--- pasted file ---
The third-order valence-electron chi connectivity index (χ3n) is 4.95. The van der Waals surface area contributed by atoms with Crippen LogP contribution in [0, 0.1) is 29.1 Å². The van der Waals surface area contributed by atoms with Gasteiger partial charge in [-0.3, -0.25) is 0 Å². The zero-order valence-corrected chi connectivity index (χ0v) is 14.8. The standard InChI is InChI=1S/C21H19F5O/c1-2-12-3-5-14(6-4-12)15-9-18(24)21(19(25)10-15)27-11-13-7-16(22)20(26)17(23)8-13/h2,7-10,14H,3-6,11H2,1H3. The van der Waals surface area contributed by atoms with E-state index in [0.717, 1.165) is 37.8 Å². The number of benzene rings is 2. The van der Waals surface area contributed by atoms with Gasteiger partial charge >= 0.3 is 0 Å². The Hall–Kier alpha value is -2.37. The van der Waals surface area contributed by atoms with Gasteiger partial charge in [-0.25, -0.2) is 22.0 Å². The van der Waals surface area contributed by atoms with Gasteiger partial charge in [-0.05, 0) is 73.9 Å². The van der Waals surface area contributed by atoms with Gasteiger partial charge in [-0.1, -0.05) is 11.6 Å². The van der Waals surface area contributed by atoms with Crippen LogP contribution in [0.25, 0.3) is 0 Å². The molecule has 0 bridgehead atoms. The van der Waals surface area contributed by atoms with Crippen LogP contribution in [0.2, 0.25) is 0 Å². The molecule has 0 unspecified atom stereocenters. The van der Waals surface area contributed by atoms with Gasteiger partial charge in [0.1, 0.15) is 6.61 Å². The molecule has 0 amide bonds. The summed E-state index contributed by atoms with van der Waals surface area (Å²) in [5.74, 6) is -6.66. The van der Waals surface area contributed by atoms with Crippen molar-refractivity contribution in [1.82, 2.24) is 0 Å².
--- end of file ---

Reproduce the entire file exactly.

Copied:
The third-order valence-electron chi connectivity index (χ3n) is 4.95. The van der Waals surface area contributed by atoms with Crippen LogP contribution in [0, 0.1) is 29.1 Å². The van der Waals surface area contributed by atoms with Gasteiger partial charge in [-0.3, -0.25) is 0 Å². The zero-order valence-corrected chi connectivity index (χ0v) is 14.8. The standard InChI is InChI=1S/C21H19F5O/c1-2-12-3-5-14(6-4-12)15-9-18(24)21(19(25)10-15)27-11-13-7-16(22)20(26)17(23)8-13/h2,7-10,14H,3-6,11H2,1H3. The van der Waals surface area contributed by atoms with E-state index in [0.717, 1.165) is 37.8 Å². The number of benzene rings is 2. The van der Waals surface area contributed by atoms with Gasteiger partial charge >= 0.3 is 0 Å². The Hall–Kier alpha value is -2.37. The van der Waals surface area contributed by atoms with Gasteiger partial charge in [-0.25, -0.2) is 22.0 Å². The van der Waals surface area contributed by atoms with Gasteiger partial charge in [-0.05, 0) is 73.9 Å². The van der Waals surface area contributed by atoms with Gasteiger partial charge in [-0.1, -0.05) is 11.6 Å². The van der Waals surface area contributed by atoms with Crippen LogP contribution in [0.25, 0.3) is 0 Å². The molecule has 0 bridgehead atoms. The van der Waals surface area contributed by atoms with Crippen LogP contribution in [0.2, 0.25) is 0 Å². The molecule has 0 unspecified atom stereocenters. The van der Waals surface area contributed by atoms with Gasteiger partial charge in [0.1, 0.15) is 6.61 Å². The molecule has 0 amide bonds. The summed E-state index contributed by atoms with van der Waals surface area (Å²) in [5.74, 6) is -6.66. The van der Waals surface area contributed by atoms with Crippen molar-refractivity contribution in [1.82, 2.24) is 0 Å².